Sunday, September 26, 2010

A Few Oíche Shamhna Traditions

To get into the season, I've been reading a book by David J. Skal entitled Death Makes a Holiday: A Cultural History of Halloween (link), and I'm really enjoying it despite its depressing introduction. But there are some nice little tidbits in chapter one that I'd like to share regarding Gaelic traditions, which I'm sure fellow Gaelic Polytheists might want to incorporate into their celebration(s).

First off, I had no idea that Halloween derives from the Middle England hallowen, which means hallowed or sacred. Yeah, put that in your pipe and smoke it fundies who believe it is an evol holiday full of devilry. And with that random tangent over, on to the fun stuff!
"In Scotland, young people went blindfolded into the garden to pull kale stalks; later , before the crackling fireplace, the plants would be "read" for revealing signs of the future wife or husband—short and stunted, tall and healthy, withered and old, and so on. The amount of earth clinging to the root was believed to indicate the amount of dowry or fortune the player could expect from a mate. The stalks were hung above the door in a row, and each subsequent Halloween visitor was assigned the identity of a vegetable-spouse in turn. Cabbages and leeks were similarly used." (page 29 -- didn't find a source listed)
Also on page 29-30, there's a great recounting of a incident in Leinster (Ireland) of the power spells cast on Halloween have. A lady named Sarah had a dream where she was walking in an unfamiliar part of the Irish countryside and came upon a cottage. Seeking rest and something to eat, she enters the cottage but she lacked the will to sit down. When she became too exhausted to stand any longer, she flees the house, back up the road and once again through the unfamiliar countryside. The next morning she wakes and tells her husband of the dream. He replies, "My dear Sarah, you will not long have me beside you; whoever is to be your second husband played last night some evil trick of which you have been the victim."

Within a few months, Sarah's finds herself a widow and a few years later her uncle introduces her to another man. The man is in shock, he recounts how one Halloween he cast a spell, and sat up all night to see the results. While by the fire a woman—Sarah—walked into the house, stood there a bit and then disappeared as quickly as she came. A very eerie tale indeed (by the way, they ended up married and happy).
"In Ireland, "Ashes were raked smooth on the hearth at bedtime on Hallowe'en, and the next morning examined for footprints. If one was turned from the door, guests or a marriage was propheised; if toward the door, a death." (page 30 -- Ruth Edna Kelley, Book of Halloween, 1919, listed as the source)
"Halloween was also the time when Irish children would return to the place where they had hung up an herb called "livelong" on Midsummer Eve. Those whose herb had retained their color would prosper, those whose plants had withered would die themselves." (page 30-31 -- Ibid. source)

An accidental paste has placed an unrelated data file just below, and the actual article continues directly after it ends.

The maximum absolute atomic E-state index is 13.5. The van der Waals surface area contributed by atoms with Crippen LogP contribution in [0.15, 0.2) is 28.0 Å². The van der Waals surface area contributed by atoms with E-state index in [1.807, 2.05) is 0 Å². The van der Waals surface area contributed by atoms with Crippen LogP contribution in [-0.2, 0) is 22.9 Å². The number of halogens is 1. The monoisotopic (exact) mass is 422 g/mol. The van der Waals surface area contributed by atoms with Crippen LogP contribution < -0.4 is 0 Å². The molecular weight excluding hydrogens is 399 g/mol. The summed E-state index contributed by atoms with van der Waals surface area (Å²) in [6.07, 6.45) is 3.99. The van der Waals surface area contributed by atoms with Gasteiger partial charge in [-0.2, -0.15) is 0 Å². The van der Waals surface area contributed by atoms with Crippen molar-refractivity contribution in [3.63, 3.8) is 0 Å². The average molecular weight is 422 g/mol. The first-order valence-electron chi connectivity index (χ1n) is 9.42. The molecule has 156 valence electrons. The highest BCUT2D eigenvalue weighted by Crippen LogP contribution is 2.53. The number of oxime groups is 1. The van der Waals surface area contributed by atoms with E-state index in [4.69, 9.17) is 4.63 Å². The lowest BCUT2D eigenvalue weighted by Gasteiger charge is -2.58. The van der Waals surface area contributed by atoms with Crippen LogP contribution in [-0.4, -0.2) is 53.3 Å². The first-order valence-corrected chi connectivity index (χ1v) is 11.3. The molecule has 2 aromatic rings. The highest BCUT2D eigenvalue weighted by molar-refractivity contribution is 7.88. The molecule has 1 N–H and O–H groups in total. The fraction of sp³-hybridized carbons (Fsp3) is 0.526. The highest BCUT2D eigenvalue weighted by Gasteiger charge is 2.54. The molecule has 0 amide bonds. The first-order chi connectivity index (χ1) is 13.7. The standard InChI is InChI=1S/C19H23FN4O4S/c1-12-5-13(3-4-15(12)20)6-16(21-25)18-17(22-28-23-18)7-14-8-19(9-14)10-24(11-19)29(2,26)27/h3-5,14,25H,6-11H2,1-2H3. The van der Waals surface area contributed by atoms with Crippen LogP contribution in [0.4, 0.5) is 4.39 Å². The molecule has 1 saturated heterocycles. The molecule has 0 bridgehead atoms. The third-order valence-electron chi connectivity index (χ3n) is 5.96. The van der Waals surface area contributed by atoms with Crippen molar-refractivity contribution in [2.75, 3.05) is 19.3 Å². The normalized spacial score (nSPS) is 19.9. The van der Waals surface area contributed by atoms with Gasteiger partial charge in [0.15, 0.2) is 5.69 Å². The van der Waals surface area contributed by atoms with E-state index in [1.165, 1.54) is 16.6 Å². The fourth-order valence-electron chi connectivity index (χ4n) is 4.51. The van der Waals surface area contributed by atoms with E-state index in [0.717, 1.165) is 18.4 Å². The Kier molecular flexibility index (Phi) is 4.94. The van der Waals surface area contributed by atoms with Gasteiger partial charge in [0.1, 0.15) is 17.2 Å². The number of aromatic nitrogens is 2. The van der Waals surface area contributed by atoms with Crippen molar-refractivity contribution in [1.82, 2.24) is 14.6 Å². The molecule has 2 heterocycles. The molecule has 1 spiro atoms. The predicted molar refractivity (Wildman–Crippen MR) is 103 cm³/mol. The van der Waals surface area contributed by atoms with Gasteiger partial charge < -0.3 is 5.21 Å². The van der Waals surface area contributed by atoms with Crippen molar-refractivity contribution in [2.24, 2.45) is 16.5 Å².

"Scottish children replenished the population by piling up cabbage stalks before retiring on Halloween, in the belief that a new brother or sister would shortly be provided to them—this, obviously, a variation on the belief that babies were found in cabbage patches." (page 31 -- William S. Walsh, Curiosities of Popular Customs, 1897, listed as the source)
Page 33 mentions some pranks from Ireland and Scotland, but this post is running rather long, so I'll probably do another post later. The above traditions, though, would work very well as part of a family celebration, especially those with children.

Saturday, September 25, 2010

Celtic scholar Barry Raftery dies

I can't believe I'm a month late in hearing about this (of course, I don't hang around Yahoogroups as much as I used it):

THE DEATH has taken place of Prof Barry Raftery, emeritus professor of archaeology at UCD.

Prof Raftery, who was recognised as the country’s leading scholar on the archaeology of later prehistoric societies, was appointed to the chair of Celtic archaeology in UCD in 1996.

He was visiting professor of European prehistory in Ludwig-Maximilians Universität Munich in 1969-70, and was visiting professors at Kiel University (1991) and the University of Vienna (1997).

Sunday, September 19, 2010

Rachel Allen: Bake!

I discovered a new show by accident today while my little sister was watching The Cooking Channel. It's called Rachel Allen: Bake! and stars Irish chef, Rachel Allen (who studied at Ballymaloe Cookery School founded by  Darina Allen [who is, for those who like fun little tidbits, Rachel's mother-in-law]).  I've read a couple of Darina's books and I've found them some of the best places for learning some great Irish recipes so I was really excited to see this show available here in the States.

Rachel's program doesn't always show traditional Irish cooking, but I was lucky to see an episode today featuring traditional soda bread. While recipes on paper are great, nothing beats actually seeing it made. I can follow recipes fairly well, but visuals are always better in my opinion. So, I thought I would mention this in a post in case there is anyone else out there with a fondness for Irish cooking who might be interested in watching it.

To learn more about the show and to see a program schedule, go here.

Friday, September 10, 2010

The Image of Reconstructionism

Gorm has started a great discussion on the way Reconstructionism is viewed by the wider pagan community and the misconceptions most have about us. If interested, please join in the conversation over at Three Shouts on a Hilltop.